10. This "love-solidarity" stands out in the entire earthly life and mission of the Son of Man, especially in regard to those who suffer under the weight of misery, whether physical or moral. At the end of his journey there will be the "giving of his life as a ransom for many" (cf. Mk 10:45), the redemptive sacrifice of the cross. However, on the way leading to this supreme sacrifice, Jesus' entire earthly life manifested his solidarity with mankind. He summed up in his own words: "The Son of Man came not to be served but to serve, and to give his life as a ransom for many" (Mk 10:45). He was a child like every human child. He worked with his hands alongside Joseph of Nazareth, just as all people work (cf. Encyclical Laborem Exercens 26). He was a son of Israel; he shared in the culture, tradition, hope and suffering of his people. He, too, experienced what often happens in the life of those called to some mission: misunderstanding and betrayal by one of those whom he himself had chosen as his apostles to continue his work. For this he experienced a profound sorrow (cf. Jn 13:21).

And when the moment drew near in which he was "to give his life as a ransom for many" (Mt 20:28), Jesus voluntarily offered himself (cf. Jn 10:18), thus consummating the mystery of his solidarity in the sacrifice. The Roman governor found no other words to describe him before his assembled accusers except "Behold the man!" (Jn 19:5).

Pilate was unaware of the mystery but not insensitive to the attraction which issued from Jesus even in that moment. His words tell us everything about Christ's human reality. Jesus is the man; a true man who, like us in all things but sin, became a victim for sin and entered into solidarity with all, even to death on a cross.


After the Catechesis, Pope John Paul II greeted the pilgrims in various languages

Ai fedeli di espressione linguistica francese 

Chers frères et sœurs de langue française, en vous reparlant aujourd’hui du Christ Sauveur, je souhaite que votre pèlerinage à Rome, auprès des tombeaux des Apôtres et des martyrs, au centre de l’Eglise vivante, vous aide à retrouver les sources de la solidarité humaine, les sources de l’espérance fondée sur le Christ.

Parmi vous, je salue en particulier les Frères du Sacré-Cœur, en stage de renouveau spirituel et pastoral: je vous encourage à trouver, grâce à la prière et à la réflexion, un élan nouveau dans votre vie religieuse et dans votre service ecclésial.

A tous, aux jeunes et aux aînés, je donne volontiers ma Bénédiction. 

Ai pellegrini di lingua inglese 

Dear Brothers and Sisters,

I offer a special word of welcome to the First Year Students from the Pontifical Beda College. In this Marian Year, God’s Providence has brought you to Rome to begin your preparation for the priesthood. I encourage you therefore to use this time to foster a filial love for the Blessed Mother of God. Like Mary, seek always to listen attentively to God’s word and to put it into practice. There is no better way to prepare yourselves to be faithful heralds of the Gospel of salvation.

I wish also to extend a cordial greeting to the participants in the visit organized by the Ecumenical Institute of Bossey.

And on all the English-speaking visitors present, especially from England and the United States, I invoke abundant blessing of peace and joy.

Ai pellegrini di espressione spagnola 

Amadísimos hermanos y hermanas,

Me es grato presentar ahora mi más cordial saludo de bienvenida a todos los peregrinos y visitantes de lengua española.

En particular, deseo saludar al grupo salesiano procedente de Buenos Aires, que conmemora con esta venida a Roma el centenario de la muerte de San Juan Bosco.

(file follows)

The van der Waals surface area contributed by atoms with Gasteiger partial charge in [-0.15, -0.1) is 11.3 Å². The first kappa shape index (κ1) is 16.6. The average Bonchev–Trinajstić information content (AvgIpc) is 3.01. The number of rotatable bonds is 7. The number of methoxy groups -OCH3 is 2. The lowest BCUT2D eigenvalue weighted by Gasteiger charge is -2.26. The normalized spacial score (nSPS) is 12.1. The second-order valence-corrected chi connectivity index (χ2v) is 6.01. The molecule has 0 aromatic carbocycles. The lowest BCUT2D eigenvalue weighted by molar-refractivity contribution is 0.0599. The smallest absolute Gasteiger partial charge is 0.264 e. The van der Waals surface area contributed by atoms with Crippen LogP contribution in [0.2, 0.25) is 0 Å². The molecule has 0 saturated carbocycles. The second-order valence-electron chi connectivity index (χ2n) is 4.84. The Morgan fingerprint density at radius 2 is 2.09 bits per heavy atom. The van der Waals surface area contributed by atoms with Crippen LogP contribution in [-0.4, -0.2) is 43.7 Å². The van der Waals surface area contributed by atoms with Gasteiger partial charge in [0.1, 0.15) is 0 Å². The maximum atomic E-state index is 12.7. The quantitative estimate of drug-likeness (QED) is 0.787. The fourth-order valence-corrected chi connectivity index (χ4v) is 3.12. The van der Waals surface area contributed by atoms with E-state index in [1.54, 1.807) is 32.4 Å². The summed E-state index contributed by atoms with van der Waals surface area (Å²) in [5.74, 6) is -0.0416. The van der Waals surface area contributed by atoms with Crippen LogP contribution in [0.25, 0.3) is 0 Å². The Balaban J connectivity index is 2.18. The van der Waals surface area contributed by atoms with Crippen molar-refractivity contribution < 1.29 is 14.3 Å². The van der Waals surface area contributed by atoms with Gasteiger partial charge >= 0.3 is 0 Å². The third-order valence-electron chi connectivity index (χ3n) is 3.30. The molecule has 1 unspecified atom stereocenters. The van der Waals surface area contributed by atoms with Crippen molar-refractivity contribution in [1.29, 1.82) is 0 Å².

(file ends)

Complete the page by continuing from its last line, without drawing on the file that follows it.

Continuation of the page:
Igualmente saludo a los miembros del Movimiento de Apostolado “Regnum Christi”, a los estudiantes de la Universidad Católica de Chile y a los jóvenes del Perú y de Mallorca.

A todos imparto de corazón la Bendición Apostólica. 

Ai visitatori giunti dalla Polonia 

Witam wszystkich pielgrzymów z Polski z księdzem bp. Muszyńskim, nowym ordynariuszem włocławskim; pielgrzymów z parafii św. Katarzyny z Warszawy na 750-lecie; pielgrzymów z parafii Matki Bożej Częstochowskiej z Józefowa koło Otwocka; prócz tego grupę młodzieży z LX liceum Ogólnokształcącego z Warszawy; grupę Logos-Tour z Wałbrzycha i Wrocławia; kolejarzy z Katowic oraz innych uczestników grup turystycznych.  

Ad alcuni gruppi italiani 

Desidero ora porgere il mio saluto al gruppo dei fratelli Cappuccini provenienti da diverse Province italiane per partecipare ad un corso di formazione. Desidero incoraggiare il loro impegno, ed auguro loro di conservare sempre un grande amore alla Chiesa, al servizio per i poveri e gli umili, sull’esempio di San Francesco. 

* * *

Saluto poi il gruppo delle Superiore delle Figlie dell’Immacolata Concezione, convenute a Roma dall’Argentina, dalla Spagna, dal Brasile e dall’Italia per un corso di aggiornamento. Auspico per loro ogni bene ed invoco dal Signore copiosi frutti di grazia sul loro apostolato. 

* * *

Il mio pensiero va anche agli alunni ed agli educatori della Scuola Italiana “Antonio Raimondi” di Lima, in Perù. A loro do il mio benvenuto, con l’invito a scoprire in questa Città le tracce della tradizione culturale classica, insieme con i segni ed i monumenti delle origini del cristianesimo, delle “passioni” dei martiri e della vita della Chiesa.

A tutti il mio cordiale saluto e la mia Benedizione. 

Ai giovani 

Non manca mai, a questo incontro settimanale, la presenza vivace di tanti ragazzi e giovani. È giusto che ad essi sia rivolto uno speciale saluto.

Carissimi, in questi giorni i mezzi di informazione insistono nel presentare la figura e l’opera educativa di San Giovanni Bosco.

Vi invito ad inserire i vostri progetti per il futuro nel solco tracciato da questa grande anima sacerdotale. Don Bosco seppe rispondere alle sfide del suo tempo presentando ai ragazzi che accorrevano a lui un programma di vita fondato sui valori che la ragione, illuminata dalla fede, è in grado di scoprire e indicando nell’impegno della volontà, sostenuta dalla grazia, il segreto per attuarlo.

È un programma che non ha perso nulla del suo valore.

Nell’esortarvi a farlo vostro vi benedico di cuore. 

Agli ammalati 

Saluto con particolare affetto anche voi, cari ammalati, e quanti vi accompagnano e vi soccorrono con generosa e lodevole dedizione.

La vostra presenza precede quella di numerosi altri infermi che, nella ricorrenza dell’apparizione della Vergine a Lourdes, converranno nella Basilica di San Pietro per invocare la divina assistenza.

Nel proporre a tutti voi l’esempio di Santa Bernardetta, vi esorto a corrispondere generosamente all’invito della Madonna, offrendo a Dio le vostre sofferenze fisiche e morali che, unite ai meriti infiniti della passione di Cristo, contribuiscono alla redenzione del mondo.

In questo Anno Mariano, vi invito anche ad essere fedeli alla recita della bella preghiera del Rosario, in unione con le intenzioni del Papa. A tutti la mia affettuosa Benedizione. 

Agli sposi novelli 

Rivolgo infine il mio augurio cordiale alle coppie di sposi novelli qui presenti.

L’amore che vi siete promessi attraverso il Sacramento da poco ricevuto, deve accompagnare tutta la vostra vita, accrescendo ed affinando la vostra reciproca intesa. Esso non potrà non tradursi in un quotidiano esercizio di pazienza, di dialogo, di superamento delle inevitabili tensioni che la convivenza comporta. Avrete bisogno per questo dell’aiuto della grazia divina. Vi invito perciò ad essere costanti nella preghiera e nella pratica sacramentale. Dio non abbandona chi lo invoca con fiduciosa costanza.

Tornando nella vostra nuova casa, portatevi anche la mia Benedizione.